Program Officer Jayson Smart was invited on a tour of villages on the “bottom” portion of the Yukon River. Amid the salmon-five-ways hospitality he learned that to live in the Alaska Interior you must master both traditional knowledge and complex bureaucratic systems.
I was invited to a five-day group tour of Alaska villages on the “bottom” portion of the Yukon River – the portion just before the Yukon takes a sharp right turn to heads due west toward the Bering Sea. The group of communities in this region is commonly referred to as the G-A-S-H villages, which stands for Grayling – Anvik – Shageluk – Holy Cross. Our tour of the GASH villages started in Kaltag, about 150 miles north.
This is an extraordinary part of the state, bearing the quintessential image and lore of the “real Alaska.” Many books written about this area attempt to capture the indigenous and pioneering spirit required to live in this great land. The forests and rivers are full of natural bounty: wild game, foul, fish, berries, and plant life. A true subsistence lifestyle is possible in a place like this, but in the context of today’s economic, political, and ecological conditions, maintaining this lifestyle comes with challenges.
Our group of about 12 participants representing agencies and organizations from across the state was hosted by the Interior Regional Housing Authority (IRHA). IRHA serves as the tribally-designated housing entity for the tribes of Alaska’s Doyon region, which includes both remote traditional villages and Fairbanks, 35 communities in total. IRHA assists communities in this region with securing U.S. Department of Housing and Urban Development resources, and provides a range of services in housing procurement, construction, and financing.
IRHA sees the value in introducing staff from different agencies and organizations to these communities, because what is learned and experienced in a trip like this can’t be replicated by reading a report or talking on a phone.
During our visits, we were extended the most generous hospitality. When our boats would arrive, community members would help us find our sleeping quarters, get our supplies and luggage into place, and then proceed with touring us around the entire village. Following the tour, each place hosted a community potlatch, sharing the season’s fresh caught salmon – usually prepared at least five different ways. Also included was moose stew, macaroni salad, and in the case of Holy Cross, braised beaver! The Akutaq (Eskimo ice cream) was always the highlight of the feast. In Holy Cross and Anvik, community youth shared dance performances.
During each visit we were able to see the core infrastructure of each community, both what’s working and what’s not working so well. These village communities require an incredible degree of cooperation among all residents to make daily life manageable. For example, the communities of Shageluk and Anvik remain without a water and sewer system so reliance on core systems like the town washeteria are crucial to daily living. If one of these systems is not well maintained, lacks appropriate funding, or fails, the entire community can be affected. The cooperation between the “city” government and Tribal government is another critical element. Each entity has access to unique funding and other resources that must work in concert to meet the range of local needs.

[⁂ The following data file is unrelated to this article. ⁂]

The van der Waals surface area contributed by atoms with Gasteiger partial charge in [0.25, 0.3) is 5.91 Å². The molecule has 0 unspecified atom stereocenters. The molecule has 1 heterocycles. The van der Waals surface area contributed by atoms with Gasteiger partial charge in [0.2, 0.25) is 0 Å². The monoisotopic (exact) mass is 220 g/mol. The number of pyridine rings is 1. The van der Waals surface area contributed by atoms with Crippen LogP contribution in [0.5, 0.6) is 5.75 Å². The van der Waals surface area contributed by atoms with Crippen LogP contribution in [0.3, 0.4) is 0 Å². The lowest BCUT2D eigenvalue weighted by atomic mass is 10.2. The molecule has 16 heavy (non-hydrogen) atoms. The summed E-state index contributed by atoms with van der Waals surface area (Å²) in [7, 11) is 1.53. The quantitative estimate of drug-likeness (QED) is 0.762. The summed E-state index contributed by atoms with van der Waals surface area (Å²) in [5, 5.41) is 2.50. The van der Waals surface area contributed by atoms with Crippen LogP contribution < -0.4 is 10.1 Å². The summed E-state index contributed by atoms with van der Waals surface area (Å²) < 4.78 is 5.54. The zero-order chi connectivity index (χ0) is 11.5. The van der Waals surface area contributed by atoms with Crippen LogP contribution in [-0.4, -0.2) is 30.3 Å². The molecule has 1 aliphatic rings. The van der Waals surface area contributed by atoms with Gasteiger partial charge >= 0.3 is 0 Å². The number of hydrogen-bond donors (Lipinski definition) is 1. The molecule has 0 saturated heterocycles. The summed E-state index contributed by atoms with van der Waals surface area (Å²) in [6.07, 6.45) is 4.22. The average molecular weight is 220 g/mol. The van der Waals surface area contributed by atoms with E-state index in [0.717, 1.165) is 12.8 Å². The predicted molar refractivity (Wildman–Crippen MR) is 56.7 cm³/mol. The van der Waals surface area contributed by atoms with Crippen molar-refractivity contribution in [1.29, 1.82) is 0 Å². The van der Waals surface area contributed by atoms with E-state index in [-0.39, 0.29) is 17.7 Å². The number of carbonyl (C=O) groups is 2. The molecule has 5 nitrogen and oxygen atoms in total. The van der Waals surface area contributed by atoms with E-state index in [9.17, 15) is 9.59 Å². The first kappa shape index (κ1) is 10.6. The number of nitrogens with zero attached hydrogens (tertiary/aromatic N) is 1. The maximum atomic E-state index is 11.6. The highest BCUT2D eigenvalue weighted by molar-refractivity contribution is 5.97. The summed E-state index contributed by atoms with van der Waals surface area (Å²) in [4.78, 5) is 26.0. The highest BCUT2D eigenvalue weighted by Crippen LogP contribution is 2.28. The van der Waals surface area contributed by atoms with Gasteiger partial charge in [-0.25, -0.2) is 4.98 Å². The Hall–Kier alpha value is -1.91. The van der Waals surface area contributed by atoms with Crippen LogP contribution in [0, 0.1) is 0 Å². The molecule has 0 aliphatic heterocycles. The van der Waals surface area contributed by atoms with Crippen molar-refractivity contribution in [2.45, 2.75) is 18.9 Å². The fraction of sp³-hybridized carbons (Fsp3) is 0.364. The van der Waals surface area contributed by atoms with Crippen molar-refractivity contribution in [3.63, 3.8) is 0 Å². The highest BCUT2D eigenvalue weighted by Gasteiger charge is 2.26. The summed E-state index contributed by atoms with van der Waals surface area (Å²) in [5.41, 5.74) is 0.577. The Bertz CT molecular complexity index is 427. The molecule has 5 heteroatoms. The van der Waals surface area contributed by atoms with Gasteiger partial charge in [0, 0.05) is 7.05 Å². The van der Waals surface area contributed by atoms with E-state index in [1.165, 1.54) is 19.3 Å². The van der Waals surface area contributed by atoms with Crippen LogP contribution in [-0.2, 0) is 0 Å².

Affordable energy sources, suitable housing, and reliable water and sewer systems rank at the top of these communities’ greatest needs. Funding for these needs is generally challenging to obtain and requires navigation within a complex bureaucratic system. Beyond these core infrastructure issues, these communities also work hard to support local health, education and human service needs, especially for youth and elders. Resources to do this are extremely limited.
And as I mentioned earlier, today’s environmental, ecological and political climate constrain the ability to live a pure subsistence lifestyle. Access to salmon on the Yukon is particularly complex. Annual variations in escapement of different salmon species in the river can make or break an entire community’s plan for food in a given year. Sometimes the fish runs are so poor that commercial fishing on the river is just not possible. Many community members in these villages rely upon commercial fishing as one of the only job opportunities, outside of government supported positions, in the region. Without reliable work income, meeting basic needs becomes nearly impossible. For example, in the case of Kaltag, the community owns a fish plant for processing annual runs of Chum salmon and roe. The King salmon escapement this summer was too low during the peak of the early Chum runs to allow Kaltag to fish for Chum and operate their fish plant at full capacity. This essentially eliminated 35-40 jobs that would have been occupied by working-aged young men and women this summer. That translates into a significant loss of wages in the region.
Ultimately, life in the Interior requires a delicate balance between maintaining the subsistence use of all the environment has to offer with mastering complex bureaucratic systems to fund basic infrastructure. Those who live in these communities are deeply rooted – in many cases through generations of families who relied upon life on the river. Alaska Native culture and heritage remains vibrant and is one of the region’s greatest assets.
To some degree, as Alaskans, we all have a role to help keep our rural communities vibrant and thriving. As a state, we’re the better for it. Understanding the “context” in which these communities live is a great start. Thanks to IRHA for making that possible.